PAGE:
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The BBC are reporting: Toenails point to heart disease
Measuring the nicotine content in toenail clippings can help predict a woman's heart disease risk, a US study in nurses suggests.
Analysis of toenails from more than 62,500 women showed double the level of nicotine in those with heart disease than those without the condition.
The researchers said the test may be more accurate than simply asking a person about their smoking history.
It is well established that smokers have a higher risk of heart disease.
There are existing tests for the presence of nicotine in the body, for example testing the amount of nicotine breakdown products in saliva or urine, but they only reflect recent exposure to cigarette smoke.
Men and women who smoke are around twice as likely to suffer a heart attack in their life time as those who don't, and quitting smoking is one of the most effective ways to reduce this risk
Ellen Mason, cardiac nurse
Study leader, Dr Wael Al-Delaimy said because toenails grow slowly - at a rate of around 1cm a year - they may offer a longer-term estimate of a person's total exposure to tobacco smoke.
And would take into account exposure to passive smoking and smoking habits such as how much smoke a person inhales with each puff. ...
The authors assess the ability of toenail nicotine levels as a biomarker to predict incident coronary heart disease (CHD). A nested case-control study was carried out among 62,641 women aged 36–61 years in the Nurses' Health Study cohort who provided toenail clippings in 1982. Between 1984 and 1998, 905 incident CHD cases were diagnosed and matched with two controls by age and date of toenail collection. Using multivariate logistic regression analyses, the authors found a statistically significant dose-response association between increasing toenail nicotine levels and risk of CHD (ptrend < 0.0001); women in the highest quintile had a relative risk of 3.44 (95% confidence interval (CI): 2.56, 4.62) compared with women in the lowest quintile. With each increase in the log-transformed unit of continuous toenail nicotine levels, there was a 42% increase in the risk of CHD (relative risk = 1.42, 95% CI: 1.33, 1.52). The association remained significant when the number of cigarettes smoked and passive smoking were included as covariates (relative risk = 1.12, 95% CI: 1.01, 1.24). In conclusion, toenail nicotine levels are predictive of CHD among women independent of other risk factors and remained significant even after adjustment for history of cigarette smoking.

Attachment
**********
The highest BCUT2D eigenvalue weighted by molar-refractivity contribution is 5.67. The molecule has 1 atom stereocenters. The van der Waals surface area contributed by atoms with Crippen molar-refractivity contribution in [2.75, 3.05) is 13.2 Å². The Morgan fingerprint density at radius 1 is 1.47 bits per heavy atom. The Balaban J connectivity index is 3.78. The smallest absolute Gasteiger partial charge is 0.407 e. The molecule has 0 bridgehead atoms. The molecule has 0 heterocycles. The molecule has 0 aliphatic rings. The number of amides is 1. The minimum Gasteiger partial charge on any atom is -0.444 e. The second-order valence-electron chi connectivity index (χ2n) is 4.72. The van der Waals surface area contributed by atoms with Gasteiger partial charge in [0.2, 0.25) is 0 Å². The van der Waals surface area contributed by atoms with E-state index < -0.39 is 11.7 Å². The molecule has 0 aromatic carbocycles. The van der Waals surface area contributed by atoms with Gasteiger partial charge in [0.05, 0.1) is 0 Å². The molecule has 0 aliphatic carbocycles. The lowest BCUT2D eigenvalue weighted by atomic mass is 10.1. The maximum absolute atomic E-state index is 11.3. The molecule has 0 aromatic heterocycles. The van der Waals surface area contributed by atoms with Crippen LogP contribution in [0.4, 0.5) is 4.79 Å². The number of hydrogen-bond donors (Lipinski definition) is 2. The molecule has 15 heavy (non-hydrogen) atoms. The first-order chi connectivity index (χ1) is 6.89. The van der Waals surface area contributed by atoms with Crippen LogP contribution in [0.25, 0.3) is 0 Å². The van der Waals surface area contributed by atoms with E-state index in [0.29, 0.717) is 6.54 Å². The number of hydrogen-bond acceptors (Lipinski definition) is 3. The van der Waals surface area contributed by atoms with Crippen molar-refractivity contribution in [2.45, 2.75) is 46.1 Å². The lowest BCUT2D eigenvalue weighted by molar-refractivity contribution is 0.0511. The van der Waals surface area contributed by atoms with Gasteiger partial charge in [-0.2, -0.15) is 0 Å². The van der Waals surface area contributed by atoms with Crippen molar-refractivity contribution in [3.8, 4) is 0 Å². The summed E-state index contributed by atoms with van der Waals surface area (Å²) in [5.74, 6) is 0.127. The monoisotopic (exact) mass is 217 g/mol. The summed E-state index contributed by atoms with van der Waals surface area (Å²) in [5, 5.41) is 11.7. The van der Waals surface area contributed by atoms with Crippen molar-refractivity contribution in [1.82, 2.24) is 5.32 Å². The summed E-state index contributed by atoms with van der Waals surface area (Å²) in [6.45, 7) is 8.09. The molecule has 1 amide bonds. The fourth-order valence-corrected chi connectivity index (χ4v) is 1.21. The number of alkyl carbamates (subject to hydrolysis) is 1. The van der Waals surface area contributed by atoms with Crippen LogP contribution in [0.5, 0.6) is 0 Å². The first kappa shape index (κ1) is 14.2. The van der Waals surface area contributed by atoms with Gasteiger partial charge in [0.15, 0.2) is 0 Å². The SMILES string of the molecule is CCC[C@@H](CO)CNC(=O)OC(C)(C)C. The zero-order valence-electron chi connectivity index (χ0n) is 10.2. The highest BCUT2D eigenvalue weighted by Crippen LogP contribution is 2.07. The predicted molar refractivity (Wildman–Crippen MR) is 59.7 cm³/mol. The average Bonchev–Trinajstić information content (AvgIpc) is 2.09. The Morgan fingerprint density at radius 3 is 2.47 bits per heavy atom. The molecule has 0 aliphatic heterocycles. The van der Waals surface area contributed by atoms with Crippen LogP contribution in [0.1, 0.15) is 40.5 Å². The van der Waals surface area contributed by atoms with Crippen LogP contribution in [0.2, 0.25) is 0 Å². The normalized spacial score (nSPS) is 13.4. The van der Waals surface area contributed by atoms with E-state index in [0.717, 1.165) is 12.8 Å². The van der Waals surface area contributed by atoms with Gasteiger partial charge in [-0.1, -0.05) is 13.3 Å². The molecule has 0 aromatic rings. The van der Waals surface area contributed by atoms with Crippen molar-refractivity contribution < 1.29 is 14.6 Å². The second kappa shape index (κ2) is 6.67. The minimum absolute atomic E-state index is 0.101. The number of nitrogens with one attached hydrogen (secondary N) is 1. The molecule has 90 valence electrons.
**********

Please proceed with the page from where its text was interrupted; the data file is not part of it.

"Capillary band width", the "nail (band) sign": a clinical marker of microvascular integrity, inflammation, cognition and age. A personal viewpoint and hypothesis.
Myers JB. J Neurol Sci. 2009 Aug 15;283(1-2):86-90.
The nail provides a window of a person's wellbeing and the "nail (band) sign" provides an opportunity for the clinician to conveniently posit the state of the microcirculation of a person. Changes noted in the "capillary band" include splinter haemorrhages as an acute phenomenon. Changes in capillary band "width" and "prominence" indicate chronicity. "Capillary band width" and "prominence" may permit the differentiation of Alzheimer's from vascular causes of cognitive decline. Splinter haemorrhages and onycholysis alert clinicians to the presence of periodontal disease, and provide an indication of end organ "risk". "Capillary band width" widening and prominence is seen in chronic smokers. Nail changes not only reflect generalised disease or inflammation but also localised peripheral conditions that affect the microcirculation. The fourth finger on the left or right hand is usually used, or the middle finger, to measure "band width", but all fingers show the sign which is also present in the toes. Examination of "band width" and "prominence" together with other "nail signs" of wellbeing, such as the presence of the lunule at the base of the nail and smoothness of the convexity of the nail bed at its distal edge beneath the nail permit wellness evaluation and can be incorporated into standard medical practice before blood pressure measurement as a fundamental part of the clinical examination. Further evaluation will establish its importance as the most convenient yet reliable clinical sign of microvascular integrity and together with other nail signs determine its value in assessing wellness, as well as being a pointer to the presence of microvascular disease in investigative and epidemiological research and in patient management.